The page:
"If the village perishes India will perish too. India will be no more India.”
- Mahatma Gandhi
By 2050, more than half of all Indians will live in urban areas, as per United Nation's World Urbanisation Prospects, a big shift from now, when just about one-third of the population does so. This would mean tens of millions migrating from the villages and into towns and cities each year, with profound impacts on every aspect of our life including the social, cultural, political, economic and ecological.
This phenomenon is not new – the mass urbanization and the gradual decline of the rural areas has been repeated, and studied extensively, all over the world over the last century.
For instance 6 million African-Americans moved out of the rural United States and into the cities starting 1910. Over a period of time this decimated the black population in the smaller places, tremendously altering the spaces. This is considered one of the largest and most rapid mass internal movements in history, and has a rich cultural legacy. An example is Isabel Wilkerson's Pulitzer Prize winning historical book, “The Warmth of Other Suns: The Epic Story of America's Great Migration” (2010).
And China has recently crossed the 55% urban mark, growing from 26% in the 90s, which has been thoroughly mapped and dissected.
But in both these, as with all the other mass urban-rural migrations, what has been documented is not just the benefits and challenges faced by the new as well as the existing population of the cities but also what happens to the people and the places that get left behind.
In India, however, the shift is still in its adolescence and so nearly everyone, from administrators to town planners to social scientists to the media, is busy on the urban side of the equation. Which is not to understate its importance or necessity. However it looks like it will be many years or even decades before the other side of the divide gets more than cursory attention. And there is a reason why we should be doing so.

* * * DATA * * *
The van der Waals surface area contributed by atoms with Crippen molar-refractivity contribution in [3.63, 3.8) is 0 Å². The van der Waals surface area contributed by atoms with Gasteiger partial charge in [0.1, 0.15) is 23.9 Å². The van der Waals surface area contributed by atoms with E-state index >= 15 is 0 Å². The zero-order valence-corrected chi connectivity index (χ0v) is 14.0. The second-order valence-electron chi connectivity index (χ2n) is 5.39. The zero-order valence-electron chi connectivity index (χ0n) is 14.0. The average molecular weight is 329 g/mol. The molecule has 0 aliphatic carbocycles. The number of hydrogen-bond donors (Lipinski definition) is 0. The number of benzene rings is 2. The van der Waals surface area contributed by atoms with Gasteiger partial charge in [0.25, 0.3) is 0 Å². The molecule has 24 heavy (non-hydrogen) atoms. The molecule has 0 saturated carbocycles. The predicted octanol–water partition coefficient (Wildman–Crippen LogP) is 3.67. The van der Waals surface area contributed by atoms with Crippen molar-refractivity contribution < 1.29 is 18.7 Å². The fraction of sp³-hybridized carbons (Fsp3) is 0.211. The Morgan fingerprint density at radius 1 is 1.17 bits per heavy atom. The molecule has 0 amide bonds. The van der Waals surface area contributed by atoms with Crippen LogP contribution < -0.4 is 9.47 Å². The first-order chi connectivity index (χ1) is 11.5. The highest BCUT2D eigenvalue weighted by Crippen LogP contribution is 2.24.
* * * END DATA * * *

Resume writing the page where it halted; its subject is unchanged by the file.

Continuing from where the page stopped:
In an article [#1], Architect Dhiru Thadani writes that Gandhi's vision of village life was, and is meant to, apply to the urban spaces He speculates that Gandhi was in fact describing a community or neighbourhood and was lamenting the difficulty of instilling the dignity of village life into the anonymity of the city. According to Thadani, it was a later statement made by Gandhi that reinforces this point: "put the village back into the city."
Indian villages may have their drawbacks but all of us have ultimately come from there, directly or indirectly, and so it is our genesis, our history, our legacy. Today it is treated only as a source of resources, both human and otherwise, but in doing so, we are slowly losing out on a part of our own identity. And that is perhaps one of the reasons why cities are getting increasingly communised and ghettoised.
Though it is not surprising that there is a lot of content in India of the effects of migration on the city and its citizens, it is surprising that the rural spaces are only being noticed through the other end of the binoculars.
And so, attempts like “Miyar House” (2011) are important. Written and made by film-maker Ramchandra PN, this documentary is his personal story, that covers the dismantling of his ancestral house in a remote village called Miyar (Karnataka, South India). Armed with just a digital camera, he and his friend Ajay Raina document not just the dismantling of the house but of the past itself. They also interview the other owners of the house and gather what the process of change and migration means to all of them.
According to Ramchandra, this sense of loss is something that they share with generations of rural Indians, but the house had to come down. Nostalgia here is mixed with practicality and an acceptance of inevitability. The story could have been of so many others but on a philosophical level it can be said to be the journey of a country that is propelling itself into modernity.
In the rush to embrace what is moving forward we are forgetting or worse ignoring what is being left behind. Miyar House is one of the few counter-narratives. We need and deserve many more.
How can we ensure that the gradual dismantling of the rural areas is documented, analysed and understood, so that we can start putting some of the good aspects of the villages into the cities? Tell us in the comments section...